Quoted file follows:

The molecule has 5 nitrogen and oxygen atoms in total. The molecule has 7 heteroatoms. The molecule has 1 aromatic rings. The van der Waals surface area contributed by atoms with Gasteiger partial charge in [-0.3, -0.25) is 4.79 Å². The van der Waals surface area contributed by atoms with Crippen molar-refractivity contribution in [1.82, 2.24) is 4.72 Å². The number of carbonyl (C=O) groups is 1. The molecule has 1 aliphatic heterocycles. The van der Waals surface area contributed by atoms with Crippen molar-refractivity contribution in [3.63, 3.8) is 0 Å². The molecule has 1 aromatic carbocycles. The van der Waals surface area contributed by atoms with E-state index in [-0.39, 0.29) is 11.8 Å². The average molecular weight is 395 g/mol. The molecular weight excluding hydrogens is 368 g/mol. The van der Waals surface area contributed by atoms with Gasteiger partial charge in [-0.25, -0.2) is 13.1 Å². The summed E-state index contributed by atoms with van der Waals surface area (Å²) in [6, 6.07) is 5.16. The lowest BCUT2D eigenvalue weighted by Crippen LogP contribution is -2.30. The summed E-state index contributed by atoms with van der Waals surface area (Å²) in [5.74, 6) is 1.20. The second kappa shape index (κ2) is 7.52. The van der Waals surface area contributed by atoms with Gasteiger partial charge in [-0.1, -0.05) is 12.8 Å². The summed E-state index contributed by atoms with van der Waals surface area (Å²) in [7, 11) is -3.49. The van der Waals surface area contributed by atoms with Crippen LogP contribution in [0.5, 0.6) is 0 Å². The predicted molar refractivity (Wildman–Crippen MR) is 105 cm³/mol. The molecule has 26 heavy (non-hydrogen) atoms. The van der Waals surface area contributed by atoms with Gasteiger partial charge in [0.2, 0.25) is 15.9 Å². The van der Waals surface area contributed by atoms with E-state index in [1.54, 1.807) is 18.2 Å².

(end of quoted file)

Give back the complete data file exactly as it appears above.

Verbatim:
The molecule has 5 nitrogen and oxygen atoms in total. The molecule has 7 heteroatoms. The molecule has 1 aromatic rings. The van der Waals surface area contributed by atoms with Gasteiger partial charge in [-0.3, -0.25) is 4.79 Å². The van der Waals surface area contributed by atoms with Crippen molar-refractivity contribution in [1.82, 2.24) is 4.72 Å². The number of carbonyl (C=O) groups is 1. The molecule has 1 aliphatic heterocycles. The van der Waals surface area contributed by atoms with Crippen molar-refractivity contribution in [3.63, 3.8) is 0 Å². The molecule has 1 aromatic carbocycles. The van der Waals surface area contributed by atoms with E-state index in [-0.39, 0.29) is 11.8 Å². The average molecular weight is 395 g/mol. The molecular weight excluding hydrogens is 368 g/mol. The van der Waals surface area contributed by atoms with Gasteiger partial charge in [-0.25, -0.2) is 13.1 Å². The summed E-state index contributed by atoms with van der Waals surface area (Å²) in [6, 6.07) is 5.16. The lowest BCUT2D eigenvalue weighted by Crippen LogP contribution is -2.30. The summed E-state index contributed by atoms with van der Waals surface area (Å²) in [5.74, 6) is 1.20. The second kappa shape index (κ2) is 7.52. The van der Waals surface area contributed by atoms with Gasteiger partial charge in [-0.1, -0.05) is 12.8 Å². The summed E-state index contributed by atoms with van der Waals surface area (Å²) in [7, 11) is -3.49. The van der Waals surface area contributed by atoms with Crippen LogP contribution in [0.5, 0.6) is 0 Å². The predicted molar refractivity (Wildman–Crippen MR) is 105 cm³/mol. The molecule has 26 heavy (non-hydrogen) atoms. The van der Waals surface area contributed by atoms with Gasteiger partial charge in [0.2, 0.25) is 15.9 Å². The van der Waals surface area contributed by atoms with E-state index in [1.54, 1.807) is 18.2 Å².